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Reading the Bible

The Reverend Dr Joan Crossley


 Read any good books lately? Have you read the Good Book lately? I sat next to a woman on the train the other day who was reading the Bible through as she commuted, and I must admit to be slightly astonished and very impressed. I can’t concentrate on anything more demanding than a Dick Francis on the train and even then I forget who the characters are.


St Paul speaks to us in the passage today about the need for Christians to stay true to the scriptures “which will bring both truth and wisdom” and help the believer stay faithful to God. Paul uses the wonderful phrase “All scripture is God Breathed”. Isn’t that beautiful? The fact that I had never seen the phrase before in all the years I have been reading it set me thinking about how we read the Bible.
 

Should we read it as a whole, right through to the end? Well I think everyone should, at least once or twice in their lives. It gives us a sense of knowing the Bible as a totality: from the huge sprawling narrative that is the history of the Jews and their struggle to maintain their identity and obedience to God. We then read on through the Law givers and the prophets, to the much shorter time scale of the life of Jesus and the writings of the early Christian believers. Some of the most wonderful language, stories and ideas in literature are contained in the Bible, and what is more they are “God breathed”.
 

Should we read it book by book? It is helpful to set yourself a Lent or Advent task of reading through a Gospel or set of epistles and trying to get a good grasp of the book. Perhaps we, as a church, should set ourselves to read Matthew, which will be the set lectionary book for the year which starts in Advent?

But what I want to talk about today is reading a fairly short passage in depth. This practise of focussing on a passage in a very concentrated way is called “lectio divina” Holy reading” was perfected by St Benedict and is still practised in Benedictine spirituality today. Reading with God as we might call it, begins with cultivating the ability to listen deeply, to hear "with the ear of our hearts" as St. Benedict wrote. When we read the Scriptures we should try to imitate the prophet Elijah. We should listen for the still, small voice of God (I Kings 19:12). This gentle listening is an "atunement" to the presence of God in that special part of God's creation which is the Scriptures. In order to listen to God’s word deeply we need to make time to read properly, not with the radio on or with half an eye on the weather forecast, but with focussed attention. It need not take very long. It isn’t about the amount of time you give but the quality of time. It means that you have to stop doing everything else. This is very hard for some people who rush about madly (like me) but will be easier for others who are perhaps more contemplative by nature or are at a more leisurely phase in their lives.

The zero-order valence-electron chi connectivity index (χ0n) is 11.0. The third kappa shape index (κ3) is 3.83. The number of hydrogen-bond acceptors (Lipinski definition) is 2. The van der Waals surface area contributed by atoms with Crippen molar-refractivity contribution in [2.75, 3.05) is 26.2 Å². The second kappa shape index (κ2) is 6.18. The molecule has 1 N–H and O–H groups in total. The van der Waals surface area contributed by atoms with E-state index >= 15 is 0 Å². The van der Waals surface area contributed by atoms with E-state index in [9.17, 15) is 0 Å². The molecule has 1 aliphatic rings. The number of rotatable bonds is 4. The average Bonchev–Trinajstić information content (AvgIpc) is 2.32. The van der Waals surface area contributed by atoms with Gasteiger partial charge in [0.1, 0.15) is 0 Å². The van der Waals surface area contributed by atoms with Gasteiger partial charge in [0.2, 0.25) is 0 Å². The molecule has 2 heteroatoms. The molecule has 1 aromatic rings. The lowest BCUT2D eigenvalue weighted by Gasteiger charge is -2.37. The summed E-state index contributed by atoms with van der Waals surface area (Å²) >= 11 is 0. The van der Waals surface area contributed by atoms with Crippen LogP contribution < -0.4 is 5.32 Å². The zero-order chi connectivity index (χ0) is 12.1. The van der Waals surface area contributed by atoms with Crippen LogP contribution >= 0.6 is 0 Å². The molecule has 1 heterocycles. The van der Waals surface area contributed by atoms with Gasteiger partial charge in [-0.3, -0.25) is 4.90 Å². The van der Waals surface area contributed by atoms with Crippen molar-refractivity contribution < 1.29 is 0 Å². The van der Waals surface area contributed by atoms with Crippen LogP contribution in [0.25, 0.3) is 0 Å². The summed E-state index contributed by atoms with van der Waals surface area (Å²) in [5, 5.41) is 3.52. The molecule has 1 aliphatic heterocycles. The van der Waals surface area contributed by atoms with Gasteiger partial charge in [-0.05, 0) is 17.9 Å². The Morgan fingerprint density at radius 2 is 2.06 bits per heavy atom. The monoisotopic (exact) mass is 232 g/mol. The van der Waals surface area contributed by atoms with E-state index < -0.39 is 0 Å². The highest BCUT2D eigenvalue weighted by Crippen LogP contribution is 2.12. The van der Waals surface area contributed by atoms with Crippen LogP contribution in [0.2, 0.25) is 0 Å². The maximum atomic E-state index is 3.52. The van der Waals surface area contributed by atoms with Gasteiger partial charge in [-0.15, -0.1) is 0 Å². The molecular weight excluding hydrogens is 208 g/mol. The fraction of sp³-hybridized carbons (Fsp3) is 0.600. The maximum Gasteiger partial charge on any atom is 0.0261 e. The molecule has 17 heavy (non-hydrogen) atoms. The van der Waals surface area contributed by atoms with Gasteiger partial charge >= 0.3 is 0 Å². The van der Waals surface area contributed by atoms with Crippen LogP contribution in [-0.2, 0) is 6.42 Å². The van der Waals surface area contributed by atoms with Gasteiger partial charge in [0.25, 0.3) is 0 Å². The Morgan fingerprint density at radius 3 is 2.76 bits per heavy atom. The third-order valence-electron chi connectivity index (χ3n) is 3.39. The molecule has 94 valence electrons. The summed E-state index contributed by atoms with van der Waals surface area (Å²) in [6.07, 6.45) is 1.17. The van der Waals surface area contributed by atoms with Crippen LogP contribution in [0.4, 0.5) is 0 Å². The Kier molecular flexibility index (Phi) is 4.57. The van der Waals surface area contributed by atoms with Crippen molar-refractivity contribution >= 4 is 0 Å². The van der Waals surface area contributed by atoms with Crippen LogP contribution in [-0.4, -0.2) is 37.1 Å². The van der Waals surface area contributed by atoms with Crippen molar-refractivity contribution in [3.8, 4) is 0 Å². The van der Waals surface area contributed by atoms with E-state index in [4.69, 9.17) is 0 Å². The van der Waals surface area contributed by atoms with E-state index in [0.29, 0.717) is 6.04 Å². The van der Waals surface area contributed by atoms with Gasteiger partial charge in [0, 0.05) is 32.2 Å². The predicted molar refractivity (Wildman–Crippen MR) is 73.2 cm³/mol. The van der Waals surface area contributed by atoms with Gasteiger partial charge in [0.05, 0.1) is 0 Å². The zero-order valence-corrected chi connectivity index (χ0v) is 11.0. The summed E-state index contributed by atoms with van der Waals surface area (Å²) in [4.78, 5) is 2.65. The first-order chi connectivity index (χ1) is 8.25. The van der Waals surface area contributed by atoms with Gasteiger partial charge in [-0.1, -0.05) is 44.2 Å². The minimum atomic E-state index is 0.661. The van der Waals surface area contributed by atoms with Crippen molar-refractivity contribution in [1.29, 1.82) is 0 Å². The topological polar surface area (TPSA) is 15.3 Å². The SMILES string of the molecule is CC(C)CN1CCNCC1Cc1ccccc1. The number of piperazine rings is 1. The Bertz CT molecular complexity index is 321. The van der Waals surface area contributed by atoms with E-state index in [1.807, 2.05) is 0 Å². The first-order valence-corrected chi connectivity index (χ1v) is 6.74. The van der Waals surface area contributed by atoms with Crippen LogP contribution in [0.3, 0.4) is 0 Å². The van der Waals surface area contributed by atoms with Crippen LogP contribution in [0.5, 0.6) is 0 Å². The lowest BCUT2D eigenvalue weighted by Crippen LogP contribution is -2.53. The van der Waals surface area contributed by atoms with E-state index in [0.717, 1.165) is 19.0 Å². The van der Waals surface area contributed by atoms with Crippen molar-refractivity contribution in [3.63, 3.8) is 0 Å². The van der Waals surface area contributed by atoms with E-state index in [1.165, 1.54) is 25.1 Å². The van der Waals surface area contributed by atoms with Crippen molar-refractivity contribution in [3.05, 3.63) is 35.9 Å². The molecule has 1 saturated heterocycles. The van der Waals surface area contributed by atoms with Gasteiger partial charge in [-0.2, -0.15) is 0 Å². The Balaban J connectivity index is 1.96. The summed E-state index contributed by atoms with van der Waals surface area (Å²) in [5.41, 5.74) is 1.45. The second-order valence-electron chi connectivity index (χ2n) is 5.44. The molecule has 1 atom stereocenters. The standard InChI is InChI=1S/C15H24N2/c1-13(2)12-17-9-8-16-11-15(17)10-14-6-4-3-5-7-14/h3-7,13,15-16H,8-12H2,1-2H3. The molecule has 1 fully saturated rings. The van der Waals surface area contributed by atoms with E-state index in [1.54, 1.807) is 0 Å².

In lectio we read slowly, attentively, gently listening to hear a word or phrase that is God's message for us that day. We may find that there is a word or phrase which speaks to us in a personal way; which “jumps out” at us as never before. This is God communicating and we must allow ourselves time to absorb the meaning. I am told that in ancient times a cow chewing its cud was a symbol of the Christian pondering the Word of God. This is a wonderful image, because it conjures up the slow, ponderous chomping of a cow in a field, unhurried and calm. So we must chew over what we read, memorize it, gently repeating it to ourselves, allow it to interact with us. The lectio divina is a two way process, not something that we do alone, but that God participates in with us. Benedictine author Fr. Luke Dysinger describes prayer as a loving conversation with God, when we are invited into His embrace. We can allow the words we have absorbed change and heal us. Just as one of the priests will consecrate the elements of bread and wine at the Eucharist in a few minutes, God invites us to consecrate our most difficult and pain-filled experiences to Him, and to apply to them the healing word or phrase He has given us in our reading.
 

The final part of the process of lectio divina is resting in God. It is a kind of wordless communication, letting go of our own words; this time simply enjoying the experience of being in the presence of God.
 

Hugh of St Victor said that God should write his words on the tablets of our hearts. By that he was referring to the wax tablets, which in Medieval times, were engraved with important documents, as a way of preserving them. These days, when people copy a CD, they “burn” it, etch it forever onto the disk. So when we read scripture, in this specially focussed way, we must allow it to burn into us, to become part of who we are.
Since I decided to talk to you about Holy Reading I have been trying to practise it in my daily prayers. And, I must frankly admit, it is so difficult for me. It is hard to control the mind, which darts away and rushes onto other matters. I have found myself wrestling, struggling with the technique. Like someone trying to pitch a tent in a high wind, it is very difficult to anchor one’s thoughts. And that makes me all the more convinced that this kind of deeper Bible meditation is something I am lacking, and maybe some of you are too. When Jacob had finished wrestling with the angel, he felt like he had not achieved much, but he was changed forever by the experience. He had encountered Heaven and the will of God in his angel and I am convinced that through the living word of God, we can too can encounter God and be changed, moved on by the experience. Amen